Why outsource procurement?

This is the first of a series of posts I plan to do around procurement outsourcing over the next few weeks.

I've worked client side a few times on outsourcing projects and even done a little on the provider side.  And during the NatWest takeover battle in 2000, we were pursuing a very exciting procurement outsource / JV creation.  That might have left me, as the NW CPO, as the new CEO (and equity holder) in a dynamic, potentially market leading outsourcing provider.  (Sighs and thinks of the yacht....)

Until those nice people at RBS won the takeover and the chain of events ending in banking crisis commenced.....

Anyway, enough ancient history.  I've mentioned recently that I see a boom in public sector outsourcing of procurement coming soon, and the private sector market is showing signs of real growth, so for our first post let's consider why organisations - public or private - outsource procurement.

The overarching reason we would assume is that the organisation will achieve its overall strategic objectives better through outsourcing.  In most cases, this will have an element of 'bottom line' benefits; the outsourced service is going to reduce costs / add direct value.  But how will it do that?  There are five main possibilities.

Focus and expertise - "we have indirect spend or low priority categories that will just never get the internal attention they possibly deserve".   An outsourcer may bring that focus - what is a low priority category for the client may be run by a highly skilled manager in the outsourcing firm who can drive better value / lower costs - "the world's best buyer of toilet rolls" concept.

Leverage - "we don't buy much of this category (in terms of the entire market; note our spend may still be large by conventional standards) so we will give it to someone who has real scale and leverage".  That leverage may come from other clients, or the provider's own internal business, or both.

Technology and process - "we know there is great technology out there but we don't have the expertise / budget / time to make our own investment work".  Someone with P2P transactional management, reverse auctions, contract and supplier management, or other technology already in place can improve efficiency and reduce cost (in a sense, this is a particular subset of the first point but a very powerful one).

Running Cost - "they can run procurement cheaper than we can internally".  Particularly where there is a large element of transactional processing, with limited automation, moving to outsourcing with an offshoring element can bring savings in staff costs in particular.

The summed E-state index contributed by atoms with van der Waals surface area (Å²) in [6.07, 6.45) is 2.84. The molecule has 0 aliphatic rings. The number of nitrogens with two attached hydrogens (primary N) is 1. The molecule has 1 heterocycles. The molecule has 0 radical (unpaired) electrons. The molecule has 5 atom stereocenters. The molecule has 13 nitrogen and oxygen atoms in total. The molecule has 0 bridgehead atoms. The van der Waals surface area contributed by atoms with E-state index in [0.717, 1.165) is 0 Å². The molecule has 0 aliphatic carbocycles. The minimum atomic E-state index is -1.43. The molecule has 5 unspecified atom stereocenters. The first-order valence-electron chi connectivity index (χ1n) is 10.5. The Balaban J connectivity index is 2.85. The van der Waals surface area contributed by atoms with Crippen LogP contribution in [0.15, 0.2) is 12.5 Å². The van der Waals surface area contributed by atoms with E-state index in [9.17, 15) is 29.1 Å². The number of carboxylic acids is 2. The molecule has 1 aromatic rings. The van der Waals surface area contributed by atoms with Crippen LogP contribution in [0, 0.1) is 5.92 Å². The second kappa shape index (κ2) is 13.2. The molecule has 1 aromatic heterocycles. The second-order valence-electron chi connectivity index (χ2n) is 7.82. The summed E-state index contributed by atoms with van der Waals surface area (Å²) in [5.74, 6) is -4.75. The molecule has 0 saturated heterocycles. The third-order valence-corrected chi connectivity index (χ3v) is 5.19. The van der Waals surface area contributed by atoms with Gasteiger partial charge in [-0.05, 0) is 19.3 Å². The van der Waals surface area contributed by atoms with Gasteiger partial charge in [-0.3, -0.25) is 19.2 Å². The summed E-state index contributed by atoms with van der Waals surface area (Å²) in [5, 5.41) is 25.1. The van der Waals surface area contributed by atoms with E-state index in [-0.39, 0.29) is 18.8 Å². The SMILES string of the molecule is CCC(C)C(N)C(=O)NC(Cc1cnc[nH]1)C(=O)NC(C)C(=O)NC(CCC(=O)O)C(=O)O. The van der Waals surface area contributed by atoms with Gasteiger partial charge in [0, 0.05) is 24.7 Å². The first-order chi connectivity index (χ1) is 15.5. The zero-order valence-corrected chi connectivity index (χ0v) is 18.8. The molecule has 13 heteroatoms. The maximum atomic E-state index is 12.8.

Control - "we can't manage internal spend in a controlled and governed manner - an external provider might".  Outsourcing and contractualising this can make it easier to control the internal budget holders; they may be 'forced' through the power of a formal contract into using the outsourced service, reducing maverick and unmanaged spend.

In my experience, it is often a combination of the 'focus' and 'control' drivers that are top of the list. Control is a strange one really; in theory at least, there is no reason why an organisation couldn't drive compliance with an internal team.  But there is no doubt that an external contract can force an organisation into appropriate behaviour.

There are secondary drivers as well; an outsource may lead to better service from the procurement function, it may free up physical space, it may lead to identification of more innovative suppliers,  it may offer better career prospects to the staff who are moved over to the provider.  All of these can be valid reasons  but generally one or more of the value generating drivers will also be key.

Next time, we will discuss what sort of providers there are in the market, and how they might fit against these criteria. But in the meantime, I came across this very useful list of 'why outsourcing goes wrong'.  We will also  cover that here, but this is well worth a read.

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Voices (2)

  1. Bettieclaire:

    Great work on it. I’ve mentioned recently that I see a boom in public sector outsourcing of procurement coming soon, and the private sector market is showing signs of real growth, so for our first post let’s consider why organisations – public or private – outsource procurement.

    Procurement Staffing

  2. Andrew Coulcher:


    An interesting blog and very topical given that outsourcing could be seen as one of the key drivers to unlock some of the £6B savings the Government is searching for.

    You haven’t so far differentiated between strategic and non-strategic spend and what influence this has on an outsourcing decision. Whilst outsourcing of non-strategic spend could derive a number of the advantages you outlined I think that any organisation (public or private sector) needs to retain a high level of Procurement capability around it’s core business as failing to do so can have a disastrous and long term impact on the organisations competitive advantage or, in the case of Public Sector, a diminished capability in terms of how public services are developed and delivered.

    I would be interested in hearing your thoughts on how can the Public Sector unlock value from outsourcing without throwing the proverbial baby out with the bath water?

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